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  #16  
Old 05-01-2011, 02:45 PM
elag elag is offline
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Location: Find elag on Google Maps! Cambridge. Ontario
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Really simple way to aim your light. Go out at night. Find a nice straight country road with very little traffic. Switch to high beam and adjust the light til' you can see as far a possible (while sitting with most of your weight on the bike. Do it 2up if you usually ride with a passenger). When you switch back to low beam you should then be able to see only a couple of hundred feet ahead. Works for me. I have HID installed and have yet to get flashed.
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  #17  
Old 05-04-2011, 07:50 AM
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greg_in_london greg_in_london is offline
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Can't you see the effect of your headlights on cars ???

If you're following a car at a reasonable distance, then every now and then you should see the reflective number plate light up as you hit bumps (do you have reflective number plates over there ?) When you're closer, you should see the cut-off line of the dip beam across the boot of the car. If the interior of the car is all lit up, or you can see the wing mirrors getting lit, then your headlight is too high.

As was said above, an easy check is to face a wall 30-40 m away in the dark and ensure that the light reaches the bottom of the wall, but does not come very far up it - certainly lower than the headlamp. That way you know it is pointing down.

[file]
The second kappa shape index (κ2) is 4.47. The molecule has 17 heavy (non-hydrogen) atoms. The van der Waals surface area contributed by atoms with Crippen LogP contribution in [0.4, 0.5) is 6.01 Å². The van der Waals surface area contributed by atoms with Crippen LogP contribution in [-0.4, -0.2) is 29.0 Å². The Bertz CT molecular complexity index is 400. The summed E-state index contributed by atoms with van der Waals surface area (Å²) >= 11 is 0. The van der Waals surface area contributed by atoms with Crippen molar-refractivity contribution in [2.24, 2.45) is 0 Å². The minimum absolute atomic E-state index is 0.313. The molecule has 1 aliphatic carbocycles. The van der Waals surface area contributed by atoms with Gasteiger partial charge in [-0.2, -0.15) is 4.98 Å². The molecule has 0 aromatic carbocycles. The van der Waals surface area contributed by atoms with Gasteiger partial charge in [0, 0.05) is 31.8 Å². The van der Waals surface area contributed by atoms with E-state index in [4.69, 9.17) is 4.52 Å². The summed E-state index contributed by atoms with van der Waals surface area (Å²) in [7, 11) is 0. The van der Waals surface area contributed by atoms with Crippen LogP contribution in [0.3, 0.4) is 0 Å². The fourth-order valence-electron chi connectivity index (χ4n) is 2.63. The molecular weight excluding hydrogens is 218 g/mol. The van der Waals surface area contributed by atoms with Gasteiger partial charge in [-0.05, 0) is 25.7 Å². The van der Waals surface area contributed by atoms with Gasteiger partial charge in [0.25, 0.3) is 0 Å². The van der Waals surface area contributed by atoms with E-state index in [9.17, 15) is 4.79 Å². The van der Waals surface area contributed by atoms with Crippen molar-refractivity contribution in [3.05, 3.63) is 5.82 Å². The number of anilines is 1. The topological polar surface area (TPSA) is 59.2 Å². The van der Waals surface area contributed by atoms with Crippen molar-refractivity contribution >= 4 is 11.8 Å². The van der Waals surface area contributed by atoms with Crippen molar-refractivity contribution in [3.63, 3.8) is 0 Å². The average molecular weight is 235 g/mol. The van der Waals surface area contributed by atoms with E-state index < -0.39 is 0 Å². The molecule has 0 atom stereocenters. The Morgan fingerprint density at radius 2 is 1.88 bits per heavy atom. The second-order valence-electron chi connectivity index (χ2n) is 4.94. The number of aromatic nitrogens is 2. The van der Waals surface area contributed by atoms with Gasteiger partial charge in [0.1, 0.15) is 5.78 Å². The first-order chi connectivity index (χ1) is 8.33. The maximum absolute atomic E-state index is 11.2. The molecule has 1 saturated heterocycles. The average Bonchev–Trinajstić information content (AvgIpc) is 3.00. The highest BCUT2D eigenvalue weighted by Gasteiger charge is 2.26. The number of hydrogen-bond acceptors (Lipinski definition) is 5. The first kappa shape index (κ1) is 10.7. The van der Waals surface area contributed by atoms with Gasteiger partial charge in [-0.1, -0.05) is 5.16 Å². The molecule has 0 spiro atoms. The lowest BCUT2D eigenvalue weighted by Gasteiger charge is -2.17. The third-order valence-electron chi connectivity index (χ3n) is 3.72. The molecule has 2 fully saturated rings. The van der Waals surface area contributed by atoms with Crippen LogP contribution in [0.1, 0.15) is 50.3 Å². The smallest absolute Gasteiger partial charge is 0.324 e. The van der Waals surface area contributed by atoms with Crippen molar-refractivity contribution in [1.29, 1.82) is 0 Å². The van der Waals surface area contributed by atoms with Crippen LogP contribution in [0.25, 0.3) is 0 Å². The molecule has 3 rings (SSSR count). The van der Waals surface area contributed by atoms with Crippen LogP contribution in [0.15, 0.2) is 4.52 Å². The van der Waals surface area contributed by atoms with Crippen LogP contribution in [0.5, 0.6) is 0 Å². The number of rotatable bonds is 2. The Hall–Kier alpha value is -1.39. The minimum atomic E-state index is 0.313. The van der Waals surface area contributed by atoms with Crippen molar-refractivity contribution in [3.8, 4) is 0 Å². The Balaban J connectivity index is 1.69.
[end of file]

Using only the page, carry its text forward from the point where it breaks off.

If you're concerned, use the measurements above, but you should be able to check for yourself if you're loaded more than usual by the effect of the light on the road and vehicles ahead.
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  #18  
Old 11-09-2011, 11:30 PM
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muaymendez1 muaymendez1 is offline
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Location: Find muaymendez1 on Google Maps! rahway
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The tour classic I have is adjusted by 2 screws left and right just below center line. They dont control movement around horizontal or lateral axis . You have to turn both. It is hinged at top and in unison turning them in lowers the light. If there is too much turned in on one side it is still lower but right pushes light right and vise versa.
I had to re adjust mine tonight after some one kept stabbing the brakes. They were really off. Now they are about 2 feet high at 30 feet.
looks good to me.
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  #19  
Old 11-10-2011, 12:18 AM
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67mini67 67mini67 is offline
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Location: Find 67mini67 on Google Maps! Cheney